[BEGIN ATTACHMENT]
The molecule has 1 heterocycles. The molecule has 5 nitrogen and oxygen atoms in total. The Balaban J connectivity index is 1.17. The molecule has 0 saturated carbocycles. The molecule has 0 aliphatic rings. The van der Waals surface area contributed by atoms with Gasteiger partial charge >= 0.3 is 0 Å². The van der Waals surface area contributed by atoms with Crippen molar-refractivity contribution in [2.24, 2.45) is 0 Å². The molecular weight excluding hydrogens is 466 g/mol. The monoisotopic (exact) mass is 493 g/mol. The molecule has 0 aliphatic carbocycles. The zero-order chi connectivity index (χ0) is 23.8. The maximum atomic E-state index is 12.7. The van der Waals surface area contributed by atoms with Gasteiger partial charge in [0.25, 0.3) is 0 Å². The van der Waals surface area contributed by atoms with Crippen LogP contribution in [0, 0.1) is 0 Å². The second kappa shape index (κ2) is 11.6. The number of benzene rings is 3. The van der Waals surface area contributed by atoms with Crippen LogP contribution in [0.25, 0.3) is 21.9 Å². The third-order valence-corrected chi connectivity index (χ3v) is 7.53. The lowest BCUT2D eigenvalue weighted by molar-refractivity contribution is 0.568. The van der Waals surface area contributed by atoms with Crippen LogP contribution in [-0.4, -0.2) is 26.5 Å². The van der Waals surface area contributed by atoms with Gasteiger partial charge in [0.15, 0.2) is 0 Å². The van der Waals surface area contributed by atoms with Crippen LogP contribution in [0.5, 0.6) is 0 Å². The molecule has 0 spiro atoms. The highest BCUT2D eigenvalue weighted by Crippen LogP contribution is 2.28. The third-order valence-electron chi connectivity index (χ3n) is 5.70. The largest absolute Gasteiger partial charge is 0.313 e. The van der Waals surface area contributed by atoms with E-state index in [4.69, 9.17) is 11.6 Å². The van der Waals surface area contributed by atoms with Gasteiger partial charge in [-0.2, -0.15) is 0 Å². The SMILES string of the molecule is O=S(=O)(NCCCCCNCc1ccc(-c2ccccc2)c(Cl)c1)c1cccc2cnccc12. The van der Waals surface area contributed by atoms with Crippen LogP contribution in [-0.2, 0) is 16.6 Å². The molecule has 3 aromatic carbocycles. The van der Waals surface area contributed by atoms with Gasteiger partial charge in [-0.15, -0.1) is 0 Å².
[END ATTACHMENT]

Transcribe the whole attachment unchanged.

The molecule has 1 heterocycles. The molecule has 5 nitrogen and oxygen atoms in total. The Balaban J connectivity index is 1.17. The molecule has 0 saturated carbocycles. The molecule has 0 aliphatic rings. The van der Waals surface area contributed by atoms with Gasteiger partial charge >= 0.3 is 0 Å². The van der Waals surface area contributed by atoms with Crippen molar-refractivity contribution in [2.24, 2.45) is 0 Å². The molecular weight excluding hydrogens is 466 g/mol. The monoisotopic (exact) mass is 493 g/mol. The molecule has 0 aliphatic carbocycles. The zero-order chi connectivity index (χ0) is 23.8. The maximum atomic E-state index is 12.7. The van der Waals surface area contributed by atoms with Gasteiger partial charge in [0.25, 0.3) is 0 Å². The van der Waals surface area contributed by atoms with Crippen LogP contribution in [0, 0.1) is 0 Å². The second kappa shape index (κ2) is 11.6. The number of benzene rings is 3. The van der Waals surface area contributed by atoms with Crippen LogP contribution in [0.25, 0.3) is 21.9 Å². The third-order valence-corrected chi connectivity index (χ3v) is 7.53. The lowest BCUT2D eigenvalue weighted by molar-refractivity contribution is 0.568. The van der Waals surface area contributed by atoms with Crippen LogP contribution in [-0.4, -0.2) is 26.5 Å². The van der Waals surface area contributed by atoms with Gasteiger partial charge in [0.15, 0.2) is 0 Å². The van der Waals surface area contributed by atoms with Crippen LogP contribution in [0.5, 0.6) is 0 Å². The molecule has 0 spiro atoms. The highest BCUT2D eigenvalue weighted by Crippen LogP contribution is 2.28. The third-order valence-electron chi connectivity index (χ3n) is 5.70. The largest absolute Gasteiger partial charge is 0.313 e. The van der Waals surface area contributed by atoms with E-state index in [4.69, 9.17) is 11.6 Å². The van der Waals surface area contributed by atoms with Gasteiger partial charge in [-0.2, -0.15) is 0 Å². The SMILES string of the molecule is O=S(=O)(NCCCCCNCc1ccc(-c2ccccc2)c(Cl)c1)c1cccc2cnccc12. The van der Waals surface area contributed by atoms with Crippen LogP contribution in [-0.2, 0) is 16.6 Å². The molecule has 3 aromatic carbocycles. The van der Waals surface area contributed by atoms with Gasteiger partial charge in [-0.15, -0.1) is 0 Å².